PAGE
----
snowwhite3The limited color palette, similar in many ways to The Storm in the Barn with how it uses color, here invokes the movies of the past. He always has a reason, that Matt Phelan. His judicious use of color is sparing and soaked with meaning. The drops of blood, often referred to in the original fairytale as having sprung from the queen’s finger when she pricked herself while sewing, is re-imagined as drops of bright red blood on a handkerchief and the pure white snow, a sure sign of influenza. Red can be lips or an apple or cheeks in the cold. Phelan draws scenes in blue or brown or black and white to indicate when you’re watching a memory or a different moment in time, and it’s very effective and easy to follow. And then there’s the last scene, done entirely in warm, gentle, full-color watercolors. It does the heart good to see.

The thing about Matt Phelan is that he rarely does the same story twice. About the only thing you can count on with him is that he loves history and the past. Indeed, between showing off a young Buster Keaton ( Bluffton) and a ravaged Dust Bowl setting (The Storm in the Barn) it’s possible “Snow White” is just an extension of his favorite era. As much a paean to movies as it is fairytales and graphic novels, Phelan limits his word count and pulls off a tale with truly striking visuals and killer emotional resonance. I don’t think I’ve ever actually enjoyed the story of Snow White until now. Hand this book to graphic novel fans, fairytale fans, and any kid who’s keen on good triumphing over evil. There might be one or two such children out there. This book is for them.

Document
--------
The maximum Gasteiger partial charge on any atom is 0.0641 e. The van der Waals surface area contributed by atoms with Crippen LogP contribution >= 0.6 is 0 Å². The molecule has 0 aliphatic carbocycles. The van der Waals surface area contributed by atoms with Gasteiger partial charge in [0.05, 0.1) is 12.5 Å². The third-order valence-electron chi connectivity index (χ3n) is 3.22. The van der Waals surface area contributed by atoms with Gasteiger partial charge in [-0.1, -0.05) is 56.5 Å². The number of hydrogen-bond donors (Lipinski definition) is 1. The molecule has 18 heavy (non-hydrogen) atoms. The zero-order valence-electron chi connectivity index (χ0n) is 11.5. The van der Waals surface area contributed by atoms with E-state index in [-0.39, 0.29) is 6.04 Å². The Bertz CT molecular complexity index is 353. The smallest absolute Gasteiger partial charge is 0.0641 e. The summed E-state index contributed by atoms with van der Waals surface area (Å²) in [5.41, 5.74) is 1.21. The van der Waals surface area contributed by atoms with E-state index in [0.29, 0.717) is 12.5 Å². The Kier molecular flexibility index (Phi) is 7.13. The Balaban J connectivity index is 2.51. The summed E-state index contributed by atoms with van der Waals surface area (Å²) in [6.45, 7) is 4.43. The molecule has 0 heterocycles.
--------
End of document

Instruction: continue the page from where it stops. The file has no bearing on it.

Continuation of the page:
On shelves now.

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2. Poetry Friday with a review of One the Wing

I live on a ten acre farm on a hillside, and we get lots of bird visitors. Owls live in one of our outbuildings, and swallows spend the summer in our barn. We have seen bald eagles sitting in our trees, and red-tailed hawks often swoop over the house calling out to each other. I cannot help being charmed by the birds that I see and so I really enjoyed today's poetry book, and I hope many of you will enjoy reading it too.